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Members of the Crow tribe in Montana, seen participating in a 2018 powwow, are among those who sued over a new law restricting who can pick up and deliver mail-in ballots.

Judge blocks Montana ballot harvesting law at tribes' urging

A Montana judge has blocked new state restrictions on the collecting of others' ballots, a victory for Native American tribes that say their members rely on the help.

The law probably violates the tribal members' right to vote because it would make it especially difficult for them to make sure their own ballots got from reservations and other remote areas to election offices, District Judge Jessica Fehr of Yellowstone County said Tuesday in putting a hold on the requirements.

Her injunction, while not final, is nonetheless the latest voting rights victory for people in Indian Country, who say too many election rules disregard their special circumstances and amount to suppression. It's also the latest turn in the generally partisan battle over so-called ballot harvesting.


The American Civil Liberties Union had sued on behalf of several tribes in March, challenging a state law passed in 2017 and endorsed by statewide referendum the next year. It says caregivers, family members and acquaintances can collect no more than six ballots in an election. Proponents say such limits prevent election fraud by preventing partisan operatives from conducting mass collections of mail-in ballots — potentially from both friendly and unfriendly precincts.

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The plaintiffs say that's not what they're worried about. Their seven reservations are particularly isolated and many residents lack cars and are economically strapped — so they rely on others to ferry their sealed ballot envelopes sometimes dozens of miles to either the post office or the local election office.

The law explicitly prohibits independent ballot-collection organizations from helping tribal members cast their mail-in ballots. But without the help, the lawsuit argues, many Native Americans will "be effectively unable to vote."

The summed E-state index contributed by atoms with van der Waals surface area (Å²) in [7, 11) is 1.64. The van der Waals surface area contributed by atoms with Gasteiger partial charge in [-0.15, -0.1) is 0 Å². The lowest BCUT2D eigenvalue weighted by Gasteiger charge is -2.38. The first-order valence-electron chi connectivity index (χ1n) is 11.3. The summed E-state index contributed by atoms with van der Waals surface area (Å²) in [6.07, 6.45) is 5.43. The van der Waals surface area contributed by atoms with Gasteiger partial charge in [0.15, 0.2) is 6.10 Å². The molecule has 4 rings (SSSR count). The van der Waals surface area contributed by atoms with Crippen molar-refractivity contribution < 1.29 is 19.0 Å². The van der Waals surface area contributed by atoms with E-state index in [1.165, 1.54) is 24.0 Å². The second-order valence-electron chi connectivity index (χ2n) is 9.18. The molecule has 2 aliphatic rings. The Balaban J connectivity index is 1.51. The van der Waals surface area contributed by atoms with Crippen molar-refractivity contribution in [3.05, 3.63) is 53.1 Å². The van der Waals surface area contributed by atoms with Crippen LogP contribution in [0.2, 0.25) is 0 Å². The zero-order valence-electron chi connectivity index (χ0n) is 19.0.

The judge agreed, emphatically. The law "fails to enhance the security of absentee voting; it does not make absentee voting easier or more effective; it does not reduce the cost of conducting elections and it does not increase voter turnout," she wrote. And it would "significantly suppress voter turnout by disproportionately harming rural communities, especially individual Native Americans in rural tribal communities."

"This decision is a huge victory for voting rights," said Alora Thomas-Lundborg, senior staff attorney with the ACLU's Voting Rights Project. "This ruling removes a major obstacle to thousands of Native Americans in Montana who want to participate in the democratic process and vote free of illegal obstructions."

Among the 27 states where a voter can designate someone to return their ballot, a dozen have placed limits on the number of ballots any one agent can collect and return.

About three-quarters of the state's ballots have been cast by mail in recent years, a share that may only go up because of the coronavirus. Its primary was conducted entirely remotely because of Covid-19, a first.

Montana's three electoral votes are very likely to go for President Trump. But solid turnout on the reservations, which vote reliably Democratic, could help Gov. Steve Bullock's highly competitive effort to unseat Republican Sen. Steve Daines.

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